Finite coverage: While meant to cover predetermined periods of time, some may view the finite coverage as a disadvantage. In the event an untimely death occurs after the coverage expires, death benefits will not be distributed.
No cash component: Term life insurance premiums do not pay into an interest-accruing account, which means no cash is compounding and policyholders aren’t able to borrow against it.
Whole Life Insurance Pros:
Cash value component: When policyholders pay their premiums, a portion of the cash is allocated to an interest-accruing account. In the account, cash is able to compound and policyholders may be able to borrow against the policy at a later date.
Whole life coverage: As its name suggests, whole life insurance covers a policyholder’s entire life. As a result, beneficiaries are guaranteed a death benefit if the policyholder maintains their premium obligations.
Fixed premiums: Similar to term policies, whole life policies tend to be sold with fixed premiums.
Whole Life Insurance Cons:
Relatively expensive: Whole life insurance policies can be expensive, relative to term policies. In fact, whole life policies can run upwards of five to 15 times more than term policies.
Mediocre returns: Whole life insurance may award a generous death benefit, but returns on the cash component of whole life policies tend to underperform compared to other investments.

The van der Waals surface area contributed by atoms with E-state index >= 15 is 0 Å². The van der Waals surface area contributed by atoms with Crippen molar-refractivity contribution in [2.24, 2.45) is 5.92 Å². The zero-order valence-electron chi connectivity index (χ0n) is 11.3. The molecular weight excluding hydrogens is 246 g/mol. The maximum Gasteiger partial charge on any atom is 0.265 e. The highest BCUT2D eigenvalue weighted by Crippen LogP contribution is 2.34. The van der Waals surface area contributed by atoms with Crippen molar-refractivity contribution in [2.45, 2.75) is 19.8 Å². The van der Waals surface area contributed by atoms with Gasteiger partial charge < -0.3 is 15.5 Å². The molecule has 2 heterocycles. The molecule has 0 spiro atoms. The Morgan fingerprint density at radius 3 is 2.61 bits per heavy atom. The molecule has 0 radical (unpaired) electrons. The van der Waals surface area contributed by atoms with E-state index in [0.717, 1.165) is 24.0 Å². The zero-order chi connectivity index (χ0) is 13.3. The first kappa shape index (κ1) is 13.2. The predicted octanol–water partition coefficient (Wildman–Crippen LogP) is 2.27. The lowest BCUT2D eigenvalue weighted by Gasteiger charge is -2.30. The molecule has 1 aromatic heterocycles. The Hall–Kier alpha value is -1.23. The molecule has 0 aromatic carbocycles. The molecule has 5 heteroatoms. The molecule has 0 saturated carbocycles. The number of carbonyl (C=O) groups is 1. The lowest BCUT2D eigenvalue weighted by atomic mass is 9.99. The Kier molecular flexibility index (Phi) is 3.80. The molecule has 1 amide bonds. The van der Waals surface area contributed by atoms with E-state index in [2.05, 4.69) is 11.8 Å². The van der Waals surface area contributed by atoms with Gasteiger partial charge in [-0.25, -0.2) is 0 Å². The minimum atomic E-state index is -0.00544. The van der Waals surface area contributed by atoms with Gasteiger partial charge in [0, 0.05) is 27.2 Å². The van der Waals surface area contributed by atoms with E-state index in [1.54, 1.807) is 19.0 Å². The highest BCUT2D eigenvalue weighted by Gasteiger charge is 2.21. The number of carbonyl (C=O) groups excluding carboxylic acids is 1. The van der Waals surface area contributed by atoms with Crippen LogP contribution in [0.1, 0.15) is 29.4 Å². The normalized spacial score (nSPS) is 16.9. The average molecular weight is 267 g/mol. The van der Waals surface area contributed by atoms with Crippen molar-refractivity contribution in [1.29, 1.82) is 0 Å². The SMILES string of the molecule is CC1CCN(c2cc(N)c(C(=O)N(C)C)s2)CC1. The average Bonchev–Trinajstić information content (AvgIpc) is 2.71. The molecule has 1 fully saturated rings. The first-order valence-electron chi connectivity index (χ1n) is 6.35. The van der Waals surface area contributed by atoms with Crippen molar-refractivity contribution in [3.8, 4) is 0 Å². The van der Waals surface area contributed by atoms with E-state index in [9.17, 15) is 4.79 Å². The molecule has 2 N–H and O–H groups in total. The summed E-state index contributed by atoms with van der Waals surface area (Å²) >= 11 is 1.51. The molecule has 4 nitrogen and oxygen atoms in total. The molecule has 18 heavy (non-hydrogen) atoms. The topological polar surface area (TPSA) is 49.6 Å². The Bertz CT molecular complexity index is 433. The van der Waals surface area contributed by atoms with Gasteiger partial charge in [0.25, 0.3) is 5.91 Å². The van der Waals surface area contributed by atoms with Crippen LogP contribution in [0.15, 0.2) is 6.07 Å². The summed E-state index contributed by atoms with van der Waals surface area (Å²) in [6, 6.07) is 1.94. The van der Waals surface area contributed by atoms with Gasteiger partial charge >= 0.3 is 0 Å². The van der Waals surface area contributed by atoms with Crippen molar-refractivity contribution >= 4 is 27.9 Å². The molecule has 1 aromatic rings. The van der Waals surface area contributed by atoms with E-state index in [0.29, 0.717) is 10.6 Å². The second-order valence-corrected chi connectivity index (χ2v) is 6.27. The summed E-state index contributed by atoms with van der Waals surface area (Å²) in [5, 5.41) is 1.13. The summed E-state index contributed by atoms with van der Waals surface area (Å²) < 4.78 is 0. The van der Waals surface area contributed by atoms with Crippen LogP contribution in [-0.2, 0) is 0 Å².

Is Whole Life or Term Insurance Better?
To be perfectly honest, there is no universal answer to the question “is whole life or term insurance better,” but one fact remains: Life insurance is one of today’s greatest vehicles for securing the financial future of loved ones. In particular, life insurance can be used as a complement to both probate and estate planning. How policyholders go about doing so, however, is entirely dependent on their own needs.
As a result, there are still plenty of people debating term life insurance vs whole life insurance, and for good reason. There are plenty of benefits to be had in each policy, but the decision ultimately comes down to which one works best for you. Weigh the pros and cons of each, as they pertain to your circumstances and needs, and proceed to apply for the policy that makes the most sense for you.